Definition: Effective tax rate is the average percentage that companies and individuals pay in taxes on their taxable income. It’s typically calculated by dividing total taxes paid by the total taxable income. In other words, this is the rate that you are actually paying on your total income, not your marginal or bracket rate.
What Does Effective Tax Rate Mean?
What is the definition of effective tax rate? Often, the effective rate for individuals pertains only to income taxes without including other types of taxes. However, financial analysts include all sorts of taxes when calculating the burden tax on a firm, thus being able to perform a comparison between firms that operate in the same industry.
Since the tax code treats individuals and companies differently, each effective tax rate formula is slightly different. Individuals calculate their rate by dividing taxes paid by taxable income. Companies, on the other hand, typically divide their tax expenses by EBIT.
Let’s look at an example.
Let’s assume the tax brackets for individuals are:
- $ 0 – $50,000 – 10%
- $50,001 – $150,000 – 15%
- $150,001 – $250,000 – 25%
- $250,001 – $500,000 – 33%
Kaleb is single, and he files his taxes as a single filer. He owns a beauty salon, and his annual income is $58,000. According to the tax brackets, Kaleb falls under both the 10 and 15 percent brackets.
Alex is also a single filer. He runs a fine-dining restaurant, and his annual income is $220,000. According to the tax brackets, Alex falls under the 10, 15, and 25 percent brackets.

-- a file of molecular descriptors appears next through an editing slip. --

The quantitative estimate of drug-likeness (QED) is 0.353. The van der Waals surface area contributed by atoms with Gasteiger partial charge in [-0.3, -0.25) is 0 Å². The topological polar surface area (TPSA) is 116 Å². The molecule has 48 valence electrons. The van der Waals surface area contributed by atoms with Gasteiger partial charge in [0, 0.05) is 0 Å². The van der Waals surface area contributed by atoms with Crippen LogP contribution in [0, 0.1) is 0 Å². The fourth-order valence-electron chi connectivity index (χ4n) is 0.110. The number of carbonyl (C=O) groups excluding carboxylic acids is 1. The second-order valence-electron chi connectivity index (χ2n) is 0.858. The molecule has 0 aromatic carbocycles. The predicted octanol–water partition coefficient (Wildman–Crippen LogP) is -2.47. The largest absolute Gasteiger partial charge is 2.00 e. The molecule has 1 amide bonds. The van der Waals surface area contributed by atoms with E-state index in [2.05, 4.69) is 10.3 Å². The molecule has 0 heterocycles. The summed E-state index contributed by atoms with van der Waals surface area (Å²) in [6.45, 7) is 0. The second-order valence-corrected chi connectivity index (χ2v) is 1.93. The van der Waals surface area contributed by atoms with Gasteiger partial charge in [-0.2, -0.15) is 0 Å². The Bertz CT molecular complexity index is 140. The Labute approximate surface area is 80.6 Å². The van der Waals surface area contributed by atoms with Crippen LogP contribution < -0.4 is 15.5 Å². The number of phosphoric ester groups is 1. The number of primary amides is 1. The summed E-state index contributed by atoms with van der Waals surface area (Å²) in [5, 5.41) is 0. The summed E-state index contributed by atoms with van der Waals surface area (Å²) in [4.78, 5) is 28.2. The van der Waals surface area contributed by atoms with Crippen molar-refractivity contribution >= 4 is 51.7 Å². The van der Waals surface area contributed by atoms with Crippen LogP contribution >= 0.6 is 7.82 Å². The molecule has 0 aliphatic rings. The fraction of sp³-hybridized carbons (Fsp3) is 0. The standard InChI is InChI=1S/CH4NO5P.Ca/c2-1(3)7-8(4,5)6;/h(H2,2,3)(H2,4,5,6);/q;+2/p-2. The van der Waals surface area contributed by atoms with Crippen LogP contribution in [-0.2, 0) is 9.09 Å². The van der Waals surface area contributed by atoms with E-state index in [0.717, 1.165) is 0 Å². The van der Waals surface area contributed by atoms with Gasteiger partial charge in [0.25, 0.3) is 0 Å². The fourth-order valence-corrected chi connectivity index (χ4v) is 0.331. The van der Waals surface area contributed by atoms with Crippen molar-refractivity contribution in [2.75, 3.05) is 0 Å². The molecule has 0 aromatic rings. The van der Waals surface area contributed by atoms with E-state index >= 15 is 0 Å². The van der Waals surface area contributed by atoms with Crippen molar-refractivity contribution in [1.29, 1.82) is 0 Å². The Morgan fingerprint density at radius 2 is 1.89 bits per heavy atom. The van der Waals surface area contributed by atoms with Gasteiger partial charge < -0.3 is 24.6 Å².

What is the effective tax rate for Kaleb and what is the effective tax rate for Alex?
Kaleb’s total tax liability is $6,200 computed as follows:
- $50,000 x 10% = $5,000
- $8,000 x 15% = $1,200
Alex’s total tax liability is $32,500 computed as follows:
- $50,000 x 10% = $5,000
- $149,999 x 15% = $22,500
- $20,001 x 25% = $5,000
Here’s how to calculate effective tax rates of both.
With a total tax liability of $6,200, Kaleb pays an effective rate of 10.7% on his income of $58,000 (6,200 / 58,000).
Alex, on the other hand, has a total tax liability of $32,500 and pays an effective rate of 14.7% on his income of $220,000 (32,500 / 220,000).
As you can see, the ETR goes up as the brackets increase, but the ETR is significantly lower than the marginal rates. This is because ETR is an average of all taxes paid on total taxable income.
Define Effective Tax Rate: ETR is the average percentage of taxes you pay on your total income.